Of course, the Shift is deliberately available in basic black—this encourages each Shift owner to make this budget-priced Polaris their own. Polaris dealers will have special graphics packages available for those owners. You could have a local graphics store come up with a very personal design, too.

Dimensionally the Shift track measures 15 inches of width on a circumference of 121 inches. While Polaris could have cheaped out with the track, the Shift uses a thin, supple and durable Shockwave design with an aggressive 0.91-inch lug pattern.

Lightweight Performer

When engineering looked at the Shift, it saw a lightweight performer. Seems that’s how marketing viewed the Shift concept, too. When you compare the IQ-based Shift to the elderly Indy-based models still in the ’08 Polaris sled mix, you might be fooled into thinking the Shift is a heavier sled. Oops!

Polaris’ published dry weight of 466-pounds for the Shift undercuts a claimed 489 pounds for a 2008 fan-cooled Indy-style 500LX! Even Yamaha undercuts that old design with a published a dry weight of 476 pounds for its base Phazer—still 10-pounds heavier than the Shift!

Doing Your Homework

This ‘naked’ Polaris starts to look pretty darn good when you do a little homework. Let’s see: Polaris Shift has an advantage on price; comes with a 120 hp, liquid-cooled twin; uses state-of-the-art Polaris IQ suspensions with RydeFX shocks; weighs less than an Indy and a Yamaha Phazer; includes standard features like electronic reverse, a lightweight Shockwave track, an analog gauge, riser block, and Dragon style seat and ergonomics. Sure, but how does the Shift perform?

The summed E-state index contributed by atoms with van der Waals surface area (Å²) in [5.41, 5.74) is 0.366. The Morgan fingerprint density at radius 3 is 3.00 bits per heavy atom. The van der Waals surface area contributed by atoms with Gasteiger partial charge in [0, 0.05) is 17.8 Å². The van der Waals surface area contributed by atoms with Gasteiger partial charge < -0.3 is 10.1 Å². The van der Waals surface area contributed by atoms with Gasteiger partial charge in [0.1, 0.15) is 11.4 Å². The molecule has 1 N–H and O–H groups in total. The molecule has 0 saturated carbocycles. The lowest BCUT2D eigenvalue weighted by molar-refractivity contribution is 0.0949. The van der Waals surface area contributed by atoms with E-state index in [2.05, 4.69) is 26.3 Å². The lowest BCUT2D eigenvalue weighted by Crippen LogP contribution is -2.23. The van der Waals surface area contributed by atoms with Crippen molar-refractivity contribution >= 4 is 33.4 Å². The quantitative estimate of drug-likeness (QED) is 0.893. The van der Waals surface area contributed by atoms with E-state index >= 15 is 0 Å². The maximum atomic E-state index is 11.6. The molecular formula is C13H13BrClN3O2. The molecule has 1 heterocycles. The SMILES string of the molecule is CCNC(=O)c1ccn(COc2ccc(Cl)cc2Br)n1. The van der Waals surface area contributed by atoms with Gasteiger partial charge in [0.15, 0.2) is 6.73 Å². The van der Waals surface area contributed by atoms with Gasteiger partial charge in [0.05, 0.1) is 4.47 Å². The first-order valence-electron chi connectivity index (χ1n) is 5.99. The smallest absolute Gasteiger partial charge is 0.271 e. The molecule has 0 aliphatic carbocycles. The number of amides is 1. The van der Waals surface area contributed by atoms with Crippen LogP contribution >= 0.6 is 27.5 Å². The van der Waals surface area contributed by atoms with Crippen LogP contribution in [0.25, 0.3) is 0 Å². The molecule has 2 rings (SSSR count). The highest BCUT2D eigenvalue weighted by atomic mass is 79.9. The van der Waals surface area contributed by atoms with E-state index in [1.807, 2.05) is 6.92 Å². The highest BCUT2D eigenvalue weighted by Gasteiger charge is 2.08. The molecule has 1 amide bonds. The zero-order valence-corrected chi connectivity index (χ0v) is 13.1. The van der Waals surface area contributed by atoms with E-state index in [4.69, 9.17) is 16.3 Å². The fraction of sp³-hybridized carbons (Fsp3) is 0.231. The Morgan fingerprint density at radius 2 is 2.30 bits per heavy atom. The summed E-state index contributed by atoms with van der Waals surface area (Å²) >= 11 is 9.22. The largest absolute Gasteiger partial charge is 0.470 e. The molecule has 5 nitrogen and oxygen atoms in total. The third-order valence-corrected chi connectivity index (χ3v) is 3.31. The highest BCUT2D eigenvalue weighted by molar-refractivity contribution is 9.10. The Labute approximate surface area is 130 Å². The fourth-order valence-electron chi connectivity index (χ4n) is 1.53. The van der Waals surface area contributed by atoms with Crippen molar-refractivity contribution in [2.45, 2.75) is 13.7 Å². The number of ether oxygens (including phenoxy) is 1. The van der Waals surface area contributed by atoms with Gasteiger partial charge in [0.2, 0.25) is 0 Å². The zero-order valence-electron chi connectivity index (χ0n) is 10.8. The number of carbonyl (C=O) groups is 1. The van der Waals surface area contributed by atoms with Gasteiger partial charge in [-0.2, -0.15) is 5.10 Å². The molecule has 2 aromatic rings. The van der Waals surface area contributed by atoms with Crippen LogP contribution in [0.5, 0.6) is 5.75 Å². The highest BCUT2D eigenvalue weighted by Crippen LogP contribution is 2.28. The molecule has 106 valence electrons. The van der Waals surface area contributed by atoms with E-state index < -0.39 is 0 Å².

Compared to a 600RR or a Dragon 600, the Shift may be a little lacking. But to get that range of performance, you’ll need to pony up thousands of dollars more. And, truth be told, the Shift is above average on the trail. It’s way above average when you consider its price tag. There won’t be anything less expensive to compete with the Shift on the trail.

A Shockwave track with 0.91-inch lugs and aggressive track pattern is standard.A Shockwave track with 0.91-inch lugs and aggressive track pattern is standard.

On The Trail

On the trail in Colorado’s mountains, we found the Polaris Shift nimble and light. It seemed a bit plain when considering the Dragon, but the carbureted twin is a smooth and proven runner. The Liberty 600 ranks right alongside the Ski-Doo/Rotax 600. In actuality, cylinder to cylinder, we would give the performance edge to the carbureted Liberty 600 versus the Rotax 600cc twin used in Ski-Doo’s 500SS. The Cleanfire version of the Liberty is definitely superior, but, again, you’d pay a lot more for the power upgrade. The Shift’s straight line performance and power off the turns is very good. This Liberty ‘6’ is a stout design with very good low-end and midrange performance.

Handling and ride are very good – exceptional when compared to sleds in its price range. We would like a bit taller handlebar set up, but taller riser blocks are available as an option. Frankly, we kinda like the basic black just the way it is. Our registration and trail stickers will definitely show up on this sled.

Value Shift

Overall, Polaris marketing and Polaris engineering worked well together when creating their concept of a full featured, full-sized snowmobile at an attractive price. The Shift may not be everyone’s first choice, but it should be a starting point for everyone when it comes to value per dollar.